Susman counters that Susman II refutes the last proposition, the linchpin of defendants' argument.
Susman II did indeed read Delaware law (more accurately a dictum in Bokat v. Getty Oil Co., 262 A.2d 246 (Del.Sup.Ct. 1970)) as allowing Susman's prosecution of the derivative counts despite his loss of stockholder status in the merger. Ordinarily that would end the discussion, both in precedential terms and — more compellingly — under law of the case concepts. But later Delaware cases (none brought to this Court's attention by the parties) discloses Susman's view of Delaware law to have been mistaken.
Thus the plaintiff in Weinberger v. UOP, Inc., 5 Del.J.Corp.L. 158 (Del.Ch. 1980), having been converted from a stockholder in the merged corporation to a creditor in the surviving one, was held to lack standing to challenge the merger derivatively on behalf of the disappearing corporation. See also Schreiber v. Carney, 447 A.2d 17, 21-22 (Del.Ch. 1982) (confirming the loss of stockholder standing to sue derivatively after a cash-out merger). Most recently (just this month) Chancellor Brown reconfirmed that lack of standing in a thoughtful opinion in Lewis v. Anderson (Del.Ch. Oct. 8, 1982), in the course of which Susman II was discussed in detail and held an inaccurate application of Bokat (". . . the courts in Susman and Abrams [on which Susman relied in part] have read something into the Bokat decision that simply is not there," slip op. at 12). Lewis held that although the Bokat dictum indicated the claims against corporate insiders were not mooted by a merger, the standing of the former minority stockholders to assert those claims had been extinguished. Defendants' motion for summary judgment on Susman's derivative claims will be granted.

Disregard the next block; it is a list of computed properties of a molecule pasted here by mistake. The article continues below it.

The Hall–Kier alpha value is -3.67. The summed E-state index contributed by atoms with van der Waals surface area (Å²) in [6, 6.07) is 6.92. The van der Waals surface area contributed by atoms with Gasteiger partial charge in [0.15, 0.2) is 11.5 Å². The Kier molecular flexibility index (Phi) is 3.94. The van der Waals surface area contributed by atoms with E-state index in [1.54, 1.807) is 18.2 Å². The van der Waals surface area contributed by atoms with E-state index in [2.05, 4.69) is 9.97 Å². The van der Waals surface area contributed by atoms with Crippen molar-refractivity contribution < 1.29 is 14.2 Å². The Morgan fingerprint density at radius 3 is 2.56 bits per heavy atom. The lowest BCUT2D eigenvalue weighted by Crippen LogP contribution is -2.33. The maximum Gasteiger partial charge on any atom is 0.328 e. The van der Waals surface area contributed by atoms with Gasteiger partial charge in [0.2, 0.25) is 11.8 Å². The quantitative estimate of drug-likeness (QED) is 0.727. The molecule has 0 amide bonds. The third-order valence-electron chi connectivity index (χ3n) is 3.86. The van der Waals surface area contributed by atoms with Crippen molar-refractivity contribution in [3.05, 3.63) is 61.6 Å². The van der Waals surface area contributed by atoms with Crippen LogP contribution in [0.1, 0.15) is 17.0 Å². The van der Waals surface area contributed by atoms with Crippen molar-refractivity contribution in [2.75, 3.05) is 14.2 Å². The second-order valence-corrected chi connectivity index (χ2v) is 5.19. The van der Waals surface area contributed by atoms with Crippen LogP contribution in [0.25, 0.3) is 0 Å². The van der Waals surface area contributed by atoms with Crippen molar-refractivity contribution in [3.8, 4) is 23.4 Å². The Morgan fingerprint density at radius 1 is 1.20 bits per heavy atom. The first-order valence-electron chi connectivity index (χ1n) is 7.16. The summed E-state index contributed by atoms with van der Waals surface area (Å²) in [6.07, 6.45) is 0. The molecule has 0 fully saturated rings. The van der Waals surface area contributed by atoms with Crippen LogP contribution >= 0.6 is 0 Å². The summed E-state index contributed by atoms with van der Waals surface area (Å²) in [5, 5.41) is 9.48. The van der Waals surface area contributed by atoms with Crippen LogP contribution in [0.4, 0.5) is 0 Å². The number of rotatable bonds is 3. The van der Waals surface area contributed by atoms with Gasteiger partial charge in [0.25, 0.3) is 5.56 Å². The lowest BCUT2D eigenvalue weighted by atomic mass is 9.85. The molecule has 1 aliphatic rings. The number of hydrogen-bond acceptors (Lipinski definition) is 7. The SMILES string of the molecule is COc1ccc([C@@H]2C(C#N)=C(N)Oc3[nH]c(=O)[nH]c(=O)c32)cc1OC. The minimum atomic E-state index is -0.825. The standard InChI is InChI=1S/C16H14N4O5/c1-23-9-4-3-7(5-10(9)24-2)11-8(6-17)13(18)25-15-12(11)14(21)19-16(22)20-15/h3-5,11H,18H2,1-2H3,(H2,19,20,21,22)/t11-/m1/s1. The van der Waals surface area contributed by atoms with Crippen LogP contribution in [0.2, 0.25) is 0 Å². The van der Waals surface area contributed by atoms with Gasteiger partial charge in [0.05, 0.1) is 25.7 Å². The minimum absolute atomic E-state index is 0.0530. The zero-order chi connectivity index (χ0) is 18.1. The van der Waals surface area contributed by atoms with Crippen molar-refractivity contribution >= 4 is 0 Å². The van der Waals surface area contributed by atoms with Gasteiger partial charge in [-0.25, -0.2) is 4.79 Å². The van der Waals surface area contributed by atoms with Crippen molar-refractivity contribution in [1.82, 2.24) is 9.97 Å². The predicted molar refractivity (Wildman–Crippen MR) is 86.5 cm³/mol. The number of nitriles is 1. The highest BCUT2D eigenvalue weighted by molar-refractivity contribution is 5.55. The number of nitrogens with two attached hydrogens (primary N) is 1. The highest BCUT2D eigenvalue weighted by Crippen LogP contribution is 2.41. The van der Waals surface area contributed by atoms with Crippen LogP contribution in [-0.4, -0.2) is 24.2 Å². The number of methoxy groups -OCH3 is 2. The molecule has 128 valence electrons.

Both those decisions are premised on 8 Del.C. § 327, which provides (emphasis added):
In any derivative suit instituted by a stockholder of a corporation, it shall be averred in the complaint that the plaintiff was a stockholder of the corporation at the time of the transaction of which he complains or that his stock thereafter devolved upon him by operation of law.
In like fashion, our own Court of Appeals has (post- Susman II) interpreted the directly comparable language of Rule 23.1 to bar plaintiffs who lost their shareholder status during the litigation from pressing derivative claims. See Portnoy v. Kawecki Berylco Industries, Inc., 607 F.2d 765, 767 (7th Cir. 1979).
Lewis v. Anderson did confirm (slip op. at 16) that Bokat had "recognized that in extreme cases equitable circumstances may well exist which would justify permitting a shareholder plaintiff in a derivative suit to continue a pending action in his own right despite technical loss of shareholder status resulting from a subsequent merger." No Delaware case has decided whether a going private merger, where the derivative claims are against the principals in the surviving corporation, is such an "extreme case." But unless Susman can also demonstrate that derivative standing is essential to provide greater potential benefit for his fellow minority stockholders than the class claims will provide, this Court finds no reason to strain established Delaware law. As already pointed out in the text, Schreiber characterized the controlling Delaware decisions as barring suit by a former minority stockholder in a cash-out merger (which would include the Consumers-National Life merger).